Traditional college courses in professional communication focus on teaching students best practices for creating documents such as emails, memos, and reports as well as resumes and cover letters.  However, many of these materials relate to an outdated model of work.  In our new world of work defined by innovative and conceptual thinking, we must focus on teaching students skills they can utilize to thrive in an evolving, fast-paced, demanding professional environment.  Developing a professional identity and using communication and presentation tools to communicate that online identity with others is essential.  While branding has historically been linked to a business product or service, thought-leaders Nancy Duarte, Seth Godin, and Pamela Slim among others emphasize the importance of a personal brand that clearly defines how one’s experiences communicate his or her professional mission.  Students must develop a coherent body of work showing who they are as professionals, targeting a specific audience, linking all of their past experiences together, and providing supporting examples.

In “From Cattle and Coke to Charlie: Meeting the Challenge of Self Marketing and Personal Branding,” Ifan D. H. Shepherd explains that despite its popularity in business, entertainment, and politics, personal branding has not yet made its way into college curriculum or class textbooks largely because little academic research has been conducted in this area.  Personal branding recently made an appearance in the Journal of Internet Commerce.  Chih-Ping Chen’s qualitative study “Exploring Personal Branding on YouTube” links social media and personal branding.  Chen’s results indicated the growing importance of individual brands due to the increased permanency and variety of digital and social media environments.

Creating a recognizable and sharable personal brand revolving around a comprehensive body of work requires sacrifice and risk. Professionals must share their triumphs, failures, and areas of weakness/growth with the world–this level of vulnerability is intimidating. As budding professionals, students must also relinquish their old views of work, particularly the view that work is a stable, linear process. Teachers too face risk when implementing these practices. Educators must let go of traditional modes of teaching professional communication in order to find solutions that better prepare students for the new world of work. However, the reward is great: increased job, professional, and networking opportunities for students; strengthened learning outcomes, course structures, and learning-centered assessment for educators.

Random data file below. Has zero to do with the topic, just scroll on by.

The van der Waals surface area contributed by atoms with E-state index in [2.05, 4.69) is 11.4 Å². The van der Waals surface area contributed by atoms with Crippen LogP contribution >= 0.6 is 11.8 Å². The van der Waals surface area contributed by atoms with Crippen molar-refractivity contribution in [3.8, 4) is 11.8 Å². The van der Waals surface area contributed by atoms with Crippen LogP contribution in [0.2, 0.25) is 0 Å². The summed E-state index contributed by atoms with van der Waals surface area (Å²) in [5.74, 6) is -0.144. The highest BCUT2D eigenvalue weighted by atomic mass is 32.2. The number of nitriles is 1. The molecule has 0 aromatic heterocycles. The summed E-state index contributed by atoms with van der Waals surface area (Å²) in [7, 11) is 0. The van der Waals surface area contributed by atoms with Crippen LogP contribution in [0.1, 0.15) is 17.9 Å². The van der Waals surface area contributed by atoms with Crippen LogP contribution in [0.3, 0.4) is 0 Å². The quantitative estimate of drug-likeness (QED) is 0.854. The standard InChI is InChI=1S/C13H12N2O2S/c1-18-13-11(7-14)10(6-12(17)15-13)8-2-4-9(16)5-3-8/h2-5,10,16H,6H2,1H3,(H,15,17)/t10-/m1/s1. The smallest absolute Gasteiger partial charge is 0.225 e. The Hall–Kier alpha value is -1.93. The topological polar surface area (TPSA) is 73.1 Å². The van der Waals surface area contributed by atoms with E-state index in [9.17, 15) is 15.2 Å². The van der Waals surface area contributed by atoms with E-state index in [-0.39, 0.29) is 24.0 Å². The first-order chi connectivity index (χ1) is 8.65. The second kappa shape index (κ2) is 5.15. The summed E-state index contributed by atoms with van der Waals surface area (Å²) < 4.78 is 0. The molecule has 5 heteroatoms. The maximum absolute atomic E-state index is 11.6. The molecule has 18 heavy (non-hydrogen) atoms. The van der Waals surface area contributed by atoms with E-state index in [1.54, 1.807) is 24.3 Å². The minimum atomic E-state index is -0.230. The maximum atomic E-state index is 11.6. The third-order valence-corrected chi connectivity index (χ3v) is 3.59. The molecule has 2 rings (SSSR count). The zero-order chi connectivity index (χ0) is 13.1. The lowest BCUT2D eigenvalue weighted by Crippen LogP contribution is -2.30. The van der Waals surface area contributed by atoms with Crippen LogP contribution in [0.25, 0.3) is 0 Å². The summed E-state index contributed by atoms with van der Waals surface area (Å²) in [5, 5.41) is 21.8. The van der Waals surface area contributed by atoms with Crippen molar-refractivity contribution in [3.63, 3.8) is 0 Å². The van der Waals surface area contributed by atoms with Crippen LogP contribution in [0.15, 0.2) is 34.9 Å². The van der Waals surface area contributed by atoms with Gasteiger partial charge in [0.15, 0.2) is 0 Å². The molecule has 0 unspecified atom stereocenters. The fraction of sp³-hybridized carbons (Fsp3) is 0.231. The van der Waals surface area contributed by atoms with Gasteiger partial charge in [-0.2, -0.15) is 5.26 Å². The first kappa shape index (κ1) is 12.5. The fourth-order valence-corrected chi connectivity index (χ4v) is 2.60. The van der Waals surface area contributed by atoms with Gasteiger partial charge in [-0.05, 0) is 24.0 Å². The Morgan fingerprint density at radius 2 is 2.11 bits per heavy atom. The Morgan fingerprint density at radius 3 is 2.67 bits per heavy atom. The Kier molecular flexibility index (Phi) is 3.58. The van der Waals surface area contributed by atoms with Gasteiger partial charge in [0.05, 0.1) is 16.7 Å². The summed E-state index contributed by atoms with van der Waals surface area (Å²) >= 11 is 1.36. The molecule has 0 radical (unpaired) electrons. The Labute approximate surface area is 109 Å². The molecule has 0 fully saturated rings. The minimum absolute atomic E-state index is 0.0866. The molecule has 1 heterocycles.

In this session, specific topics will include the process for creating a body of work (what to share, how to share it); self-analysis and critical thinking (identifying a target audience, creating a brand mantra, developing a through-line story to tie experiences together, defining your competitive advantage, and determining what evidence supports the overall body of work); as well as the presentation of the body of work (through the visual resume and articulating that vision in person or online via social media).

 

Works Cited

Chen, Chih-Ping.  “Exploring Personal Branding on YouTube.”  Journal of Internet Commerce.  12.4 (2013): 332-347.  Print.

Duarte, Nancy. Resonate: Present Visual Stories that Transform Audiences. Hoboken, N.J.: Wiley, 2010. Print.

Godin, Seth. Linchpin: Are You Indispensable?. New York: Portfolio, 2010. Print.

Shepherd, Ifan D. H. “From Cattle to Coke to Charlie: Meeting the Challenge of Self Marketing and Personal Branding.”  Journal of Marketing Management.  21.5/6 (2005): 589-606.

Slim, Pamela. Body of Work: Finding the Thread that Ties Your Story Together. New York, N.Y.: Portfolio, 2013. Print.

Slim, Pamela. Escape from Cubicle Nation: From Corporate Prisoner to Thriving Entrepreneur. New York, N.Y.: Portfolio, 2009. Print.

What do you think?  Would you attend a conference presentation based on our proposal?  If we are accepted, what should we be sure to?  What would you like to learn by attending a session like this? 

11-Step Guide To Awesome Presentation Content